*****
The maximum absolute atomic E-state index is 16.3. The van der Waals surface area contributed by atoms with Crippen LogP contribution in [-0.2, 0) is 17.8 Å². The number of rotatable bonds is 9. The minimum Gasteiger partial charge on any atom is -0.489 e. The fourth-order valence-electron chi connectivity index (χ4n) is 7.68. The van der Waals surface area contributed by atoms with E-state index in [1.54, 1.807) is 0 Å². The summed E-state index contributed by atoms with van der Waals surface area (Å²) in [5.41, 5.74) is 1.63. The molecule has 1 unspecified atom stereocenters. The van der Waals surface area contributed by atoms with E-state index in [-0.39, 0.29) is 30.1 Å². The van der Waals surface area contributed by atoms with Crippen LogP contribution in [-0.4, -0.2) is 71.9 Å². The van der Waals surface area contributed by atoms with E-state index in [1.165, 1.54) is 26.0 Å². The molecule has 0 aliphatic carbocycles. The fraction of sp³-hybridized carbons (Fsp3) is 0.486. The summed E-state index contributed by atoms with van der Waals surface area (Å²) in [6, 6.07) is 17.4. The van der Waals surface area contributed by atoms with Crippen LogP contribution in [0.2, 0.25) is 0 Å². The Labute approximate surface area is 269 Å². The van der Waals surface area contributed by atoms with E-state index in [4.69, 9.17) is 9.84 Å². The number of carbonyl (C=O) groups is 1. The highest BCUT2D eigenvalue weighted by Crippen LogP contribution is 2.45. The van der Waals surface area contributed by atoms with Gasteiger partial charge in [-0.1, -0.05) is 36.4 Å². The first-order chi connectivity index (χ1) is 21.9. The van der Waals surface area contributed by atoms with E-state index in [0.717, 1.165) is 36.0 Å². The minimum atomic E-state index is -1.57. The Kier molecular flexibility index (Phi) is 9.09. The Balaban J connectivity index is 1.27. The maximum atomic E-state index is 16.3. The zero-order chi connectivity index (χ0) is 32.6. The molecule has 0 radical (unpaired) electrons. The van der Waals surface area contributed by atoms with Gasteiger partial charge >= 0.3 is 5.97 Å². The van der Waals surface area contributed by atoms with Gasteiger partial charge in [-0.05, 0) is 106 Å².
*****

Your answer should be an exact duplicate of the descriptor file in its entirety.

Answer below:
The maximum absolute atomic E-state index is 16.3. The van der Waals surface area contributed by atoms with Crippen LogP contribution in [-0.2, 0) is 17.8 Å². The number of rotatable bonds is 9. The minimum Gasteiger partial charge on any atom is -0.489 e. The fourth-order valence-electron chi connectivity index (χ4n) is 7.68. The van der Waals surface area contributed by atoms with E-state index in [1.54, 1.807) is 0 Å². The summed E-state index contributed by atoms with van der Waals surface area (Å²) in [5.41, 5.74) is 1.63. The molecule has 1 unspecified atom stereocenters. The van der Waals surface area contributed by atoms with E-state index in [-0.39, 0.29) is 30.1 Å². The van der Waals surface area contributed by atoms with Crippen LogP contribution in [-0.4, -0.2) is 71.9 Å². The van der Waals surface area contributed by atoms with E-state index in [1.165, 1.54) is 26.0 Å². The molecule has 0 aliphatic carbocycles. The fraction of sp³-hybridized carbons (Fsp3) is 0.486. The summed E-state index contributed by atoms with van der Waals surface area (Å²) in [6, 6.07) is 17.4. The van der Waals surface area contributed by atoms with Crippen LogP contribution in [0.2, 0.25) is 0 Å². The Labute approximate surface area is 269 Å². The van der Waals surface area contributed by atoms with E-state index in [4.69, 9.17) is 9.84 Å². The number of carbonyl (C=O) groups is 1. The highest BCUT2D eigenvalue weighted by Crippen LogP contribution is 2.45. The van der Waals surface area contributed by atoms with Gasteiger partial charge in [-0.1, -0.05) is 36.4 Å². The first-order chi connectivity index (χ1) is 21.9. The van der Waals surface area contributed by atoms with E-state index in [0.717, 1.165) is 36.0 Å². The minimum atomic E-state index is -1.57. The Kier molecular flexibility index (Phi) is 9.09. The Balaban J connectivity index is 1.27. The maximum atomic E-state index is 16.3. The zero-order chi connectivity index (χ0) is 32.6. The molecule has 0 radical (unpaired) electrons. The van der Waals surface area contributed by atoms with Gasteiger partial charge >= 0.3 is 5.97 Å². The van der Waals surface area contributed by atoms with Gasteiger partial charge in [-0.05, 0) is 106 Å².